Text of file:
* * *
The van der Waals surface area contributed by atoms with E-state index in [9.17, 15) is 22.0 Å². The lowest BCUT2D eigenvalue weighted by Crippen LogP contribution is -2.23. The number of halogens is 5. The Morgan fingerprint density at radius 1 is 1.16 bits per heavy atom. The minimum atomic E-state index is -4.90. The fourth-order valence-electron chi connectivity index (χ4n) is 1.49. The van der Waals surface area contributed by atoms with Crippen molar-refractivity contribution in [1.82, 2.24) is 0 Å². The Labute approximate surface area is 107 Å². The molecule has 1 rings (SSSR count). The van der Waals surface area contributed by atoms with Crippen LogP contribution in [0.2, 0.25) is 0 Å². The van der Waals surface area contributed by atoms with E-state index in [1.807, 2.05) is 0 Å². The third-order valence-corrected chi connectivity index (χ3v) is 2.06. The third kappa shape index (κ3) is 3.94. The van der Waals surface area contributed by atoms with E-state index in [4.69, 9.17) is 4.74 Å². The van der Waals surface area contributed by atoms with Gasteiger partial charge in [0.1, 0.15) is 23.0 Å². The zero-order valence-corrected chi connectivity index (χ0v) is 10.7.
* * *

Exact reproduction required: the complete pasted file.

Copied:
The van der Waals surface area contributed by atoms with E-state index in [9.17, 15) is 22.0 Å². The lowest BCUT2D eigenvalue weighted by Crippen LogP contribution is -2.23. The number of halogens is 5. The Morgan fingerprint density at radius 1 is 1.16 bits per heavy atom. The minimum atomic E-state index is -4.90. The fourth-order valence-electron chi connectivity index (χ4n) is 1.49. The van der Waals surface area contributed by atoms with Crippen molar-refractivity contribution in [1.82, 2.24) is 0 Å². The Labute approximate surface area is 107 Å². The molecule has 1 rings (SSSR count). The van der Waals surface area contributed by atoms with Crippen LogP contribution in [0.2, 0.25) is 0 Å². The van der Waals surface area contributed by atoms with E-state index in [1.807, 2.05) is 0 Å². The third-order valence-corrected chi connectivity index (χ3v) is 2.06. The third kappa shape index (κ3) is 3.94. The van der Waals surface area contributed by atoms with E-state index in [4.69, 9.17) is 4.74 Å². The van der Waals surface area contributed by atoms with Gasteiger partial charge in [0.1, 0.15) is 23.0 Å². The zero-order valence-corrected chi connectivity index (χ0v) is 10.7.